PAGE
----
EPA Lead Rules Would Reduce Amount Of Airborne Lead. On October 15, the Environmental Protection Agency (EPA) reported that it would significantly reduce the highest acceptable amount of airborne lead from 1.5 micrograms of lead per cubic meter to 0.15 micrograms in the first revision of the standard it set 30 years ago. Now, following White House intervention, the EPA just weakened the rule at the last minute, minimizing the number of known polluters requiring emissions monitoring.
Public documents—emails from the EPA to the White House Office of Management and Budget (OMB), for instance—reveal that the OMB objected to the way in which the EPA determined which lead-emitting battery recycling plants and other facilities would be monitored. So, on October 15—the court-imposed deadline for issuing the revised standard—the EPA submitted a proposal to require monitoring of facilities that emitted a half-ton of lead or more annually. The downgrade was insufficient and emails indicate that the White House objected; early that evening, the EPA raised the level to one ton per year. EPA documents state that 346 sites emit a half-ton or more of lead each year. This means that the increased threshold of one ton per year reduced the number of lead-emitting sites requiring monitoring by 211 or over 60 percent.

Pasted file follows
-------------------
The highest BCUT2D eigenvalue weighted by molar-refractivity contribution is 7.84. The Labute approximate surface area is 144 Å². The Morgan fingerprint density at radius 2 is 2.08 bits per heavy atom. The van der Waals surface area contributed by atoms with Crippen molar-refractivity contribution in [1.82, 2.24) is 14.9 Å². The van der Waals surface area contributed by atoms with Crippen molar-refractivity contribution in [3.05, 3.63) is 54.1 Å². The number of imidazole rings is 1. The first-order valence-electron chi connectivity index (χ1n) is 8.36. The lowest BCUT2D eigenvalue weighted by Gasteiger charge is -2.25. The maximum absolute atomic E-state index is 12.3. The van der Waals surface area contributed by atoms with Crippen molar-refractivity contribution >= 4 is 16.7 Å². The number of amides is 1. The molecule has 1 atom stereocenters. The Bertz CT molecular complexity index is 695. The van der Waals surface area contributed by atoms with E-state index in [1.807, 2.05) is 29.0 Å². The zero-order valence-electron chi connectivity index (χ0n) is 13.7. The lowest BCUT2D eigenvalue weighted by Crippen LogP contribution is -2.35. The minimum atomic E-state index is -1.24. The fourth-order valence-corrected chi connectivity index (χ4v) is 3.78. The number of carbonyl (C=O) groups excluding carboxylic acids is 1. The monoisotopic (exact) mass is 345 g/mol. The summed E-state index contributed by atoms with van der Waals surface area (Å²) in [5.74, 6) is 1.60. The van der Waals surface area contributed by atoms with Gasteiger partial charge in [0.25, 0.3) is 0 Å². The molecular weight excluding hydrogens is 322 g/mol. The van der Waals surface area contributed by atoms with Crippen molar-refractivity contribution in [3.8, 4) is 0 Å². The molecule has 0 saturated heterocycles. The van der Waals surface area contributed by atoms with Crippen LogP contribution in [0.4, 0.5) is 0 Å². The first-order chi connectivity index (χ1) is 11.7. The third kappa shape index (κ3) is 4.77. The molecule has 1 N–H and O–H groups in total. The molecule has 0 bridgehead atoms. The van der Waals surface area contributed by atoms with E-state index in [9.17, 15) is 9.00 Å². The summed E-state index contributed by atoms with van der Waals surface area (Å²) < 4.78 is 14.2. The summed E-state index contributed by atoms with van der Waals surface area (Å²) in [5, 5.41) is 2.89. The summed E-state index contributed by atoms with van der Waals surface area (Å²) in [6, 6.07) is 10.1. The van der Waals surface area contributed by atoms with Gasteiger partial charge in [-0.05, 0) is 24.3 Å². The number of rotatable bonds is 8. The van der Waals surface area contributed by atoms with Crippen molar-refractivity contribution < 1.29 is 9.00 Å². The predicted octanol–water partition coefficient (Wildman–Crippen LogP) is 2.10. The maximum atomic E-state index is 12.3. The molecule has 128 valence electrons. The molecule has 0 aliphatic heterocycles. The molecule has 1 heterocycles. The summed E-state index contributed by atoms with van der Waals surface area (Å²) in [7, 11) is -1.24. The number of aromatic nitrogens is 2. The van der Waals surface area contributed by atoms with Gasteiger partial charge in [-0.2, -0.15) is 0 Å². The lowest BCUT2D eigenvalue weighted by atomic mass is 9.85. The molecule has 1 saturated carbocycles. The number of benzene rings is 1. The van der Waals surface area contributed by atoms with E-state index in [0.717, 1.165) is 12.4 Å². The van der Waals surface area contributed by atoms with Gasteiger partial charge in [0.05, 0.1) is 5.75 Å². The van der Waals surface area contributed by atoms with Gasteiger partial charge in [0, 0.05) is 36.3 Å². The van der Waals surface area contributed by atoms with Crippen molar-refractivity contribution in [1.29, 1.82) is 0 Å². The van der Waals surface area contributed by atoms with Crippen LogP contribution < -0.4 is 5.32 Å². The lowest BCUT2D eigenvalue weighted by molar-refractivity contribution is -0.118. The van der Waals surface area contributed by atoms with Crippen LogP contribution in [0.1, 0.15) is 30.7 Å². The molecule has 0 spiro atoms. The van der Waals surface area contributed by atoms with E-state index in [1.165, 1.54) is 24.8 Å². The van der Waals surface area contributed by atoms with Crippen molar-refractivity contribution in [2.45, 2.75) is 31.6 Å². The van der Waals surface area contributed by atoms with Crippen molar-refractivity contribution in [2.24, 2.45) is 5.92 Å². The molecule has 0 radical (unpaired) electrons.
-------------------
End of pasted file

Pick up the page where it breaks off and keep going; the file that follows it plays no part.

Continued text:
The EPA also required states to place monitors in areas where populations were greater than 500,000; however, the Natural Resources Defense Council (NRDC)—an environmental group that pushed for tougher lead standards to protect public health—said one monitor in a large city was very different from a monitor placed near a plant. “We don’t expect the urban monitors to be effective to get the hot spots that the site-specific monitors can get,” said Gina Solomon, an NRDC scientist and professor of medicine at the University of California at San Francisco. “The monitoring network has a lot of gaps in it.”
Airborne Lead Can Be Inhaled
The EPA originally estimated that at the half-ton annual emissions cut-off, it would need from 150 to 600 monitors, said EPA spokeswoman Cathy Milbourn. Under the final rule, with the revised one-ton cut-off, the requirement will be 135 site-specific monitors and 101 urban monitors in areas of 500,000 or more people, she said. There are 133 monitors now. The Battery Council International, a trade group that represents U.S. lead battery makers and recyclers, told the EPA in public comments in August that the proposed half-ton threshold was “unjustifiably low.”
Airborne lead can be inhaled, but exposure commonly occurs from ingestion of contaminated soil, for example when children play in a contaminated area and touch their mouths with dirty hands. Current scientific studies reveal that lead is dangerous at much lower levels in the human body than previously believed and show that children’s nervous systems are especially vulnerable, with lead exposure resulting in IQ loss and damage to many internal systems. Lead exposure also occurs in adults and regardless of age, exposure can damage virtually any body system, causing varied and seemingly unrelated symptoms, making lead poisoning very challenging to identify. Although lead emissions were greatly reduced 30 years ago when the government ordered it removed from gasoline, it is still emitted by lead smelters, cement plants, and steel mills.